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    I’m not experienced at all with CSS, but mathematically speaking, percentages are also unitless…

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      I think most of the time a unitless number is great for line-height, and likely what you want. However consider the following example (and many like it):

      h1 {
        font-size: 34pt;
        line-height: 100vh;
      }
      @media (min-width: 500px) {
        h1 {
          font-size: 72pt;
        }
      }
      

      Using a unit-based line-height value keeps the text positioned in the same place while the font-size is free to change independently. Not always, but quite a bit more often than ‘never’ this is in fact what we want to do! Add in the tantalizing idea of element-based units (if they were ever to be added to CSS) and this advice could become very limiting, even bad advice.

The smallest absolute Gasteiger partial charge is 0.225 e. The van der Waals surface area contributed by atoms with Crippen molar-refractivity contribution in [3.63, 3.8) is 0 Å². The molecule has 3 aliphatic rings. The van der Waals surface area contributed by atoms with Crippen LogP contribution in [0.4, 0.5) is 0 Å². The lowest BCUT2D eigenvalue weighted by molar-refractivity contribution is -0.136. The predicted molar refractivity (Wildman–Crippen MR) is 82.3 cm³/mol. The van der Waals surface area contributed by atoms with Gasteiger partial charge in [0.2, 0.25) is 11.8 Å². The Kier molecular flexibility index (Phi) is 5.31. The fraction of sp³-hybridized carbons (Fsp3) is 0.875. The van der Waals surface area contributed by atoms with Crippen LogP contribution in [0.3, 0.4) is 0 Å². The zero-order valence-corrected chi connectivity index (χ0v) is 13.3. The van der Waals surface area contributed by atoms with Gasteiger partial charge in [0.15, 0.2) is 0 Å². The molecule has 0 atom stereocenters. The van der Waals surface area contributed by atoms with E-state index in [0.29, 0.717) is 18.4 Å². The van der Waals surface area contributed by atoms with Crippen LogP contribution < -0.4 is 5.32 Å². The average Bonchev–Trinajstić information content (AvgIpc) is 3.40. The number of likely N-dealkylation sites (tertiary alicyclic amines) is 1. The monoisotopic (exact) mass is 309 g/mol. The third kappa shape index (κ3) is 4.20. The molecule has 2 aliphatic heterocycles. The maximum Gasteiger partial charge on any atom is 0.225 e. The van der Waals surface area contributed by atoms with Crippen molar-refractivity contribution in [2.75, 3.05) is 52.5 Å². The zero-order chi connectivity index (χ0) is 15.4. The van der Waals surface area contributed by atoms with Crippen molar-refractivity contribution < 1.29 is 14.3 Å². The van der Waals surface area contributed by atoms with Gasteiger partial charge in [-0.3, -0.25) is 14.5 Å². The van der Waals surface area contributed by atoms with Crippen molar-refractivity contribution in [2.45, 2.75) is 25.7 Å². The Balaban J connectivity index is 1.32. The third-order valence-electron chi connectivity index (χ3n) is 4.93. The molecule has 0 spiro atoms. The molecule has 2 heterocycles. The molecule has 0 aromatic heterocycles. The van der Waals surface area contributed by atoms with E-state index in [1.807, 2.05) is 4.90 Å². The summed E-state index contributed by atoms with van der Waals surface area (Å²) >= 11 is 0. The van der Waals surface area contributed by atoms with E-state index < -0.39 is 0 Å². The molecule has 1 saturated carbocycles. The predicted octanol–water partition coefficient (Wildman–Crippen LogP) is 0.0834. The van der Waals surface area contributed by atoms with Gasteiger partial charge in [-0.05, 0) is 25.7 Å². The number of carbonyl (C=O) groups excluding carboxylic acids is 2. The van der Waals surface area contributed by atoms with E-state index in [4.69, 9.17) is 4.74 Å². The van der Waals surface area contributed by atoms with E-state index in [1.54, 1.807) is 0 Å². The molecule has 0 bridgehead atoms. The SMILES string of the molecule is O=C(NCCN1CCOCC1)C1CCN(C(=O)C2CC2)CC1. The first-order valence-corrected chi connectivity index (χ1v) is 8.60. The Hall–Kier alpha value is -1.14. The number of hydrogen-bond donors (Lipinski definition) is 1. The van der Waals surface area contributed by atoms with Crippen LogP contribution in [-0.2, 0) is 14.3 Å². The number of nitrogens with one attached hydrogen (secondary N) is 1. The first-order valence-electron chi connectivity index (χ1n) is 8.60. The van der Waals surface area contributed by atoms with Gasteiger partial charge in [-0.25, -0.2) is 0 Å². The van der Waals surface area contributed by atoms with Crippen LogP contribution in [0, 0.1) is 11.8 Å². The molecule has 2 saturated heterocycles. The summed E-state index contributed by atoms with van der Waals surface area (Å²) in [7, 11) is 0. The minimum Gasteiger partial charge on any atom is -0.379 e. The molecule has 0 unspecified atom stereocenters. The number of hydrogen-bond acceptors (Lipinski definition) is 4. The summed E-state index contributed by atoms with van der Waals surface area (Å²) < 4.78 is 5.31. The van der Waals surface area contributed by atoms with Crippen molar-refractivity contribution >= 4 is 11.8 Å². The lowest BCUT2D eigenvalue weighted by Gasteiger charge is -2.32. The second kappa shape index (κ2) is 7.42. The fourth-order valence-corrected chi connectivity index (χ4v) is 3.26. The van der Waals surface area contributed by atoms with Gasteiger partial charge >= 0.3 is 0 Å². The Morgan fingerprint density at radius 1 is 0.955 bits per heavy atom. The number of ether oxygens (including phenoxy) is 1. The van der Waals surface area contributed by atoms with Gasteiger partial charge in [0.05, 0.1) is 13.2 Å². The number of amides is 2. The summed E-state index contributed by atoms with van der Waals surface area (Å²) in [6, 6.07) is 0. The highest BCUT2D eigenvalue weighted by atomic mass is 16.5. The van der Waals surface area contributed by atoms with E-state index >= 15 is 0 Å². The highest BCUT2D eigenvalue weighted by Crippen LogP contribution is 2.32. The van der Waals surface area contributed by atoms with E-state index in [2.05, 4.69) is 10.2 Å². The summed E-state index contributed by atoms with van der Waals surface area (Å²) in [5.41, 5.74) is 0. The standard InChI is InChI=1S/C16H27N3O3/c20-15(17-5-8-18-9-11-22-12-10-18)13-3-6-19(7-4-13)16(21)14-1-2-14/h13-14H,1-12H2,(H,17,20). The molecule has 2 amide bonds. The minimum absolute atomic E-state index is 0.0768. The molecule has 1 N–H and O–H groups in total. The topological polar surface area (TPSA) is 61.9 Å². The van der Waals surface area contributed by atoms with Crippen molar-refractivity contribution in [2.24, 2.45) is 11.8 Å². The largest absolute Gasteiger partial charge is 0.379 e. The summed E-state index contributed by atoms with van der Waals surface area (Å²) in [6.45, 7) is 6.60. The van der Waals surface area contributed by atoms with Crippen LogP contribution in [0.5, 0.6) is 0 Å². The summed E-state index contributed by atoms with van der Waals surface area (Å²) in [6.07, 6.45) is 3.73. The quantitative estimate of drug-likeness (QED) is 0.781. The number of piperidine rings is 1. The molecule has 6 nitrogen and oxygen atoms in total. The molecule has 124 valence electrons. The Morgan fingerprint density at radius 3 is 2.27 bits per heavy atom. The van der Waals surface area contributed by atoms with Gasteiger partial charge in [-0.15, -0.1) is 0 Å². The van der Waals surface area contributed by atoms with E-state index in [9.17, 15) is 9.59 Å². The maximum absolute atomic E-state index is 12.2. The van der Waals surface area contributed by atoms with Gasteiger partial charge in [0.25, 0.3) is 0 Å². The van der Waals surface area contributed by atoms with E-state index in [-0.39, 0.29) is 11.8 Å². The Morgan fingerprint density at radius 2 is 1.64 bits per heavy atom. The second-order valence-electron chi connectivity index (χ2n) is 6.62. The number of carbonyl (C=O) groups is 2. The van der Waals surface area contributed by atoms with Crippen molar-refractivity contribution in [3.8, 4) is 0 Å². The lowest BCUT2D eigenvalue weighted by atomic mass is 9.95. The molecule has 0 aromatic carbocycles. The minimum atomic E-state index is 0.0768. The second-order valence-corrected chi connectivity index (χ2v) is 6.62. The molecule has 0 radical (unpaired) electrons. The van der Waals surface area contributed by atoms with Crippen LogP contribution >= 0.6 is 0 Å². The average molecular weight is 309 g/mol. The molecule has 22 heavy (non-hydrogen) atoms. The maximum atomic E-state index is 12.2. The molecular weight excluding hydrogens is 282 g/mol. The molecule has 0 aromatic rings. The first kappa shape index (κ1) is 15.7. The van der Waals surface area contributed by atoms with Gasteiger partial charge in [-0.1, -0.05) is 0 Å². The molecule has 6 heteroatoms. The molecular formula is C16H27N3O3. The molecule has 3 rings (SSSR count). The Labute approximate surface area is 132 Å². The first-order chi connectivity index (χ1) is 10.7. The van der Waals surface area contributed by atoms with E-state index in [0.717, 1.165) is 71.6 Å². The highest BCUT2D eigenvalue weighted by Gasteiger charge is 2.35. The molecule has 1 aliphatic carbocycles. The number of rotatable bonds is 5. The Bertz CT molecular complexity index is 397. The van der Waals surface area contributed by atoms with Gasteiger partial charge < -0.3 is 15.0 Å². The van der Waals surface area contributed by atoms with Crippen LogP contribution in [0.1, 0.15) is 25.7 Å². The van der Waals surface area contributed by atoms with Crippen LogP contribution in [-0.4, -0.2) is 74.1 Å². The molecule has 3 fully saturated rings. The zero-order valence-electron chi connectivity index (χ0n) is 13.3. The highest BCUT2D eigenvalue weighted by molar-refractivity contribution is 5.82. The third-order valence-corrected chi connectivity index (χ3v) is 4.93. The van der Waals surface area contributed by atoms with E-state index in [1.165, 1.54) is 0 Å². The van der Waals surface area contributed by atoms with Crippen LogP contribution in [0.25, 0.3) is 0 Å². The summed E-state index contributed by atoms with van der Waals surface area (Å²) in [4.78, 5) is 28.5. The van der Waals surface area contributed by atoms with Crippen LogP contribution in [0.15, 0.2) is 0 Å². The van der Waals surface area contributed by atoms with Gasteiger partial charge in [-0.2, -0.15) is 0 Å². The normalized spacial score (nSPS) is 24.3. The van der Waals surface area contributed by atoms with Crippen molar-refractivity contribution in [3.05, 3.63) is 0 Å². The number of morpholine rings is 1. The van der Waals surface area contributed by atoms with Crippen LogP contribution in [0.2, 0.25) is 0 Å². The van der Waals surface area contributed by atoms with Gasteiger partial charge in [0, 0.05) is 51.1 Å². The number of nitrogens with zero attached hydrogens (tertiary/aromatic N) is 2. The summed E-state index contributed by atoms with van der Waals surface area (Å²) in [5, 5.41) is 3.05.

You should use whatever units make sense for solving what you’re trying to do, and not try to tell people what they should do when solving problems you’re not looking at. There are valid reasons you can use numbers with units for line-height, there’s no benefit to be gained by ignoring them and pretending they don’t exist.

      This article could be improved by being named: “Hmmm. Hmmm. Hmmm… Is a Unit on Line-Height Really What You Need?” and then explaining the cases the author does understand where a unit doesn’t make sense.

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        I was about to complain that there are scenarios where, if the user has a sufficiently high text-scaling setting, this would result in cropping the header.

        Then I realized that the line-height you specified is 100vh. Carry on. :)